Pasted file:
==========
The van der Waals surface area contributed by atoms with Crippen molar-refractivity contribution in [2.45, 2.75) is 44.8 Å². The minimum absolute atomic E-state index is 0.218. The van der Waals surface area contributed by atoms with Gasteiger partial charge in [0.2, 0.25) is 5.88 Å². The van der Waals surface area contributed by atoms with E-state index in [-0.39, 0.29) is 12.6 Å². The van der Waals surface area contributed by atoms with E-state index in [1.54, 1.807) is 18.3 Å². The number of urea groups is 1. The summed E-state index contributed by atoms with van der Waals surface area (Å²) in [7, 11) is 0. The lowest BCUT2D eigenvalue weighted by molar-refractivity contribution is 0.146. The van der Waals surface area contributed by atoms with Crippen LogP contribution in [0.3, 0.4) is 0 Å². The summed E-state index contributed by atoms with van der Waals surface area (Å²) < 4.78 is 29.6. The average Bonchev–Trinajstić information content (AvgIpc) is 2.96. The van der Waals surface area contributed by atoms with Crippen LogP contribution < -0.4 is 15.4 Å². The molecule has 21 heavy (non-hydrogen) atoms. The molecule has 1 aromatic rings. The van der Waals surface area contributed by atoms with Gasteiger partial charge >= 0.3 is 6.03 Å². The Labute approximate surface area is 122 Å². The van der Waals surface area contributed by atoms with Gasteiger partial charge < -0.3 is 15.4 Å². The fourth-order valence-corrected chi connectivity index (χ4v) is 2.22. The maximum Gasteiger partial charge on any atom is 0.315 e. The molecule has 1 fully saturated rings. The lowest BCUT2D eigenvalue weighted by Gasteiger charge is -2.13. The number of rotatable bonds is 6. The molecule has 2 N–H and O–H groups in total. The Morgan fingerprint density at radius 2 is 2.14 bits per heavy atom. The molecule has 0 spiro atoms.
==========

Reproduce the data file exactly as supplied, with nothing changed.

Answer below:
The van der Waals surface area contributed by atoms with Crippen molar-refractivity contribution in [2.45, 2.75) is 44.8 Å². The minimum absolute atomic E-state index is 0.218. The van der Waals surface area contributed by atoms with Gasteiger partial charge in [0.2, 0.25) is 5.88 Å². The van der Waals surface area contributed by atoms with E-state index in [-0.39, 0.29) is 12.6 Å². The van der Waals surface area contributed by atoms with E-state index in [1.54, 1.807) is 18.3 Å². The number of urea groups is 1. The summed E-state index contributed by atoms with van der Waals surface area (Å²) in [7, 11) is 0. The lowest BCUT2D eigenvalue weighted by molar-refractivity contribution is 0.146. The van der Waals surface area contributed by atoms with Crippen LogP contribution in [0.3, 0.4) is 0 Å². The summed E-state index contributed by atoms with van der Waals surface area (Å²) < 4.78 is 29.6. The average Bonchev–Trinajstić information content (AvgIpc) is 2.96. The van der Waals surface area contributed by atoms with Crippen LogP contribution < -0.4 is 15.4 Å². The molecule has 21 heavy (non-hydrogen) atoms. The molecule has 1 aromatic rings. The van der Waals surface area contributed by atoms with Gasteiger partial charge >= 0.3 is 6.03 Å². The Labute approximate surface area is 122 Å². The van der Waals surface area contributed by atoms with Gasteiger partial charge < -0.3 is 15.4 Å². The fourth-order valence-corrected chi connectivity index (χ4v) is 2.22. The maximum Gasteiger partial charge on any atom is 0.315 e. The molecule has 1 fully saturated rings. The lowest BCUT2D eigenvalue weighted by Gasteiger charge is -2.13. The number of rotatable bonds is 6. The molecule has 2 N–H and O–H groups in total. The Morgan fingerprint density at radius 2 is 2.14 bits per heavy atom. The molecule has 0 spiro atoms.